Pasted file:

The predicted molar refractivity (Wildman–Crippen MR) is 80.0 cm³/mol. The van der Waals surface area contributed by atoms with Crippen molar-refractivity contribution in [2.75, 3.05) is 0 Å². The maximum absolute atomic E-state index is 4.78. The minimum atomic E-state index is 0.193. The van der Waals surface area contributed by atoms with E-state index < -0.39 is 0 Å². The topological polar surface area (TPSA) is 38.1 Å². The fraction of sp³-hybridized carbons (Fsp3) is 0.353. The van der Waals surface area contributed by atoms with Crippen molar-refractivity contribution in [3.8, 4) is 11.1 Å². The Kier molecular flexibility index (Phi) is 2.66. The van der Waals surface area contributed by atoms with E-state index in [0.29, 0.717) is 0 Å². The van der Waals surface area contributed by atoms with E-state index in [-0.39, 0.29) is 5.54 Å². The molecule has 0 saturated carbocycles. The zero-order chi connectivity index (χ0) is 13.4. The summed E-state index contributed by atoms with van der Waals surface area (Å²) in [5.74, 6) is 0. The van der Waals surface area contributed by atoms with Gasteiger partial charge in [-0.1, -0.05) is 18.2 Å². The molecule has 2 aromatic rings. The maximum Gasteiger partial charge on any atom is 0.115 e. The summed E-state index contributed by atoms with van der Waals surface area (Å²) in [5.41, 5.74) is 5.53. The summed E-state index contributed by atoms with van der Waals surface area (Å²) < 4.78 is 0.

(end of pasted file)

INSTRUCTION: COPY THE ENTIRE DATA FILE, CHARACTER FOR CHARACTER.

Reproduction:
The predicted molar refractivity (Wildman–Crippen MR) is 80.0 cm³/mol. The van der Waals surface area contributed by atoms with Crippen molar-refractivity contribution in [2.75, 3.05) is 0 Å². The maximum absolute atomic E-state index is 4.78. The minimum atomic E-state index is 0.193. The van der Waals surface area contributed by atoms with E-state index < -0.39 is 0 Å². The topological polar surface area (TPSA) is 38.1 Å². The fraction of sp³-hybridized carbons (Fsp3) is 0.353. The van der Waals surface area contributed by atoms with Crippen molar-refractivity contribution in [3.8, 4) is 11.1 Å². The Kier molecular flexibility index (Phi) is 2.66. The van der Waals surface area contributed by atoms with E-state index in [0.29, 0.717) is 0 Å². The van der Waals surface area contributed by atoms with E-state index in [-0.39, 0.29) is 5.54 Å². The molecule has 0 saturated carbocycles. The zero-order chi connectivity index (χ0) is 13.4. The summed E-state index contributed by atoms with van der Waals surface area (Å²) in [5.74, 6) is 0. The van der Waals surface area contributed by atoms with Gasteiger partial charge in [-0.1, -0.05) is 18.2 Å². The molecule has 2 aromatic rings. The maximum Gasteiger partial charge on any atom is 0.115 e. The summed E-state index contributed by atoms with van der Waals surface area (Å²) in [5.41, 5.74) is 5.53. The summed E-state index contributed by atoms with van der Waals surface area (Å²) < 4.78 is 0.